Pound Sterling Euro (GBP/EUR) Exchange Rate Rises Ahead of EU Meeting
The Pound Sterling Euro (GBP/EUR) exchange rate rose by around 0.4% this morning. This left the pairing trading at around €1.1447.
The single currency held steady against Sterling earlier today before slumping ahead of the meeting between European Union officials on the bloc’s response to the economic chaos caused by the coronavirus pandemic.
However, an EU official said that it may take until summer, or longer for officials to agree on how exactly to finance aid in order to help economies to recover. This is due to the major disagreements between countries persisting which weighed on EUR.
Markets continue to be wary as it is uncertain how far the bloc’s governments will co-operate in financing a recovery from what will likely be a deep recession.
Euro (EUR) Slumps as PMI ‘Paints a Shocking Picture’ of Pandemic’s Impact
Meanwhile, flash PMI data revealed manufacturing and service sector activity in the bloc’s largest economy suffered from record contraction in April.
The headline flash German composite PMI plummeted from 35 to 17.1 in April, the lowest reading since comparable data was first collected 22 years ago.
Commenting on the disappointing data, Phil Smith, Principal Economist at IHS Markit said:
‘April’s PMI surveys reveal the full effects of the COVID-19 pandemic and subsequent lockdown on Germany’s economy, showing business activity across manufacturing and services falling at a rate unlike anything that has come before. Compared to a low of 36.3 during the financial crisis, the headline PMI’s reading of 17.1 paints a shocking picture of the pandemic’s impact on businesses.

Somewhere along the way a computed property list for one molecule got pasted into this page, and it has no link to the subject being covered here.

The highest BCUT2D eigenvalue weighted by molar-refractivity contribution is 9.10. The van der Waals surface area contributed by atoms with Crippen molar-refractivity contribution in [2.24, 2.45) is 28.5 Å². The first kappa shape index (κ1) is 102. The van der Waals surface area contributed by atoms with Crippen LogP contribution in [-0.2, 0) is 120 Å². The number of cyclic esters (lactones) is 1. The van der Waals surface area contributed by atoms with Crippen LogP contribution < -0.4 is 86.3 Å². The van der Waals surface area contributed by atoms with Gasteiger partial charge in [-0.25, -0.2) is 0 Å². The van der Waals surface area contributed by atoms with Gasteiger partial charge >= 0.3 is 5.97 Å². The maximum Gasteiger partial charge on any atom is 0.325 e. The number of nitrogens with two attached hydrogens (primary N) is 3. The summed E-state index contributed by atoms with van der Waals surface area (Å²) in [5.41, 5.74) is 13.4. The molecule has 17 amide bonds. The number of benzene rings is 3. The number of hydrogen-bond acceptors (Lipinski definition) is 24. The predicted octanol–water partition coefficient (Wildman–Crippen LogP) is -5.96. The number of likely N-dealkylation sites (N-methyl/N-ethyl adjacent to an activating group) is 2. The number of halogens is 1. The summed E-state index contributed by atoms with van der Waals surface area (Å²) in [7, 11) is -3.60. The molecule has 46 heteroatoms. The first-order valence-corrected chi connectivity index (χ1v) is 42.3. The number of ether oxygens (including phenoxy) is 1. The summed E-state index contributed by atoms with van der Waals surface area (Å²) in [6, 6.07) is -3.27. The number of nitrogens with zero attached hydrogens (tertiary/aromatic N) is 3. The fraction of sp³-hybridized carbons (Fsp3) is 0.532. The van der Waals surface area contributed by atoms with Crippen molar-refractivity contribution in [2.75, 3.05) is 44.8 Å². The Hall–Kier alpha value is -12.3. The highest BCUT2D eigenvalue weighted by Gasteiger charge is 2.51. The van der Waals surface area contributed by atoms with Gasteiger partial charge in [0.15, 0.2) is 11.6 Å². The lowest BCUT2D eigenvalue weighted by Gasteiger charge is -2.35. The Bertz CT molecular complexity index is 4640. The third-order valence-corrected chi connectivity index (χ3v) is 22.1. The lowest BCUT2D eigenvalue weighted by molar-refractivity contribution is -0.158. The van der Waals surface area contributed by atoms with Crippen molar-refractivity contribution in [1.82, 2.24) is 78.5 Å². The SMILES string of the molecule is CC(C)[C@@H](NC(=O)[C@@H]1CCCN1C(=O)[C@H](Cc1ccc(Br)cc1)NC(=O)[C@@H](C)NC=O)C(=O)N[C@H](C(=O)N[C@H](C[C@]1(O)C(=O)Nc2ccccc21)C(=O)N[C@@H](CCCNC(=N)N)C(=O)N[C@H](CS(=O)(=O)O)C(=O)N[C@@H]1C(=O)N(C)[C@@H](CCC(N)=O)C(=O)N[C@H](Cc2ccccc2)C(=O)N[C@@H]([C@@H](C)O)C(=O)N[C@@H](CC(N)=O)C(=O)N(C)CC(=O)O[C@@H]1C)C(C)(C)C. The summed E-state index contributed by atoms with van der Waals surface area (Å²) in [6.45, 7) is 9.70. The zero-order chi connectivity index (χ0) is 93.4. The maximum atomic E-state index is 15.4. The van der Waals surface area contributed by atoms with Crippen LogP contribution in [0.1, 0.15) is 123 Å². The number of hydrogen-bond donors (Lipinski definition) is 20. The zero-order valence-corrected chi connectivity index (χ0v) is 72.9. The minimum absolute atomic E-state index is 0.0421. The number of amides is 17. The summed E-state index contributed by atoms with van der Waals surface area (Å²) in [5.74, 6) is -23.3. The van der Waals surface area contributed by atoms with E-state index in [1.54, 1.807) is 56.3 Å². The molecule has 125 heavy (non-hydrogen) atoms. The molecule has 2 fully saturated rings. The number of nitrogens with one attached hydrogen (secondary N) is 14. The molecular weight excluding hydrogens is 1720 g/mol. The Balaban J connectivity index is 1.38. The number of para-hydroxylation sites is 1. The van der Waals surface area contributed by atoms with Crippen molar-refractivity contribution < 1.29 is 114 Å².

‘The short-term work scheme is having the desired effect of curbing job losses, with employment falling much less than output during April. Still, redundancies and contract cancellations have led to a record drop in workforce numbers as firms look to cut costs and position themselves for a hard slog in the months ahead.’
Sterling (GBP) Rises despite ‘Dire’ Flash PMI Readings
On Thursday, data showed that the UK suffered its fastest decline in business activity on record.
Britain’s flash PMI composite plummeted from March’s 36 to a survey record-low 12.9. However, this did little to stop GBP making slight gains against the Euro this morning.
The survey revealed that around 81% of service providers and 75% of manufacturing companies reported a decline in business this month. This was overwhelmingly attributed to the coronavirus pandemic.
Commenting on the latest flash PMI reading, Markit’s Chief Economist, Chris Williamson said:
‘The UK economy has been hit by the COVID-19 outbreak in April to a degree far surpassing anything seen in the PMI survey’s 22-year history. Business closures and social distancing measures have caused business activity to collapse at a rate vastly exceeding that seen even during the global financial crisis, confirming fears that GDP will slump to a degree previously thought unimaginable in the second quarter due to measures taken to contain the spread of the virus.
‘The dire survey readings will inevitably raise questions about the cost of the lockdown, and how long current containment measures will last. One ray of light came from an improvement in business optimism about the year ahead compared to the all-time low seen in March, as an increased number of companies saw light at the end of the tunnel. Sentiment about the coming year nevertheless remained the second-lowest ever recorded to underscore how few businesses are anticipating a swift recovery.’
Pound Euro Outlook: Will Divisions Between EU Leaders Send EUR Lower?
Looking ahead, the Euro (EUR) could edge lower against the Pound (GBP) as traders focus on today’s European Union meeting.
If divisions between EU officials continue to dominate the meeting, it will leave the single currency under pressure.
Meanwhile, Friday could see the Pound plummet following the release of GfK’s UK consumer confidence.
If confidence tumbles further in April due to the coronavirus pandemic, it will weigh on Sterling and leave the Pound Euro (GBP/EUR) exchange rate flat.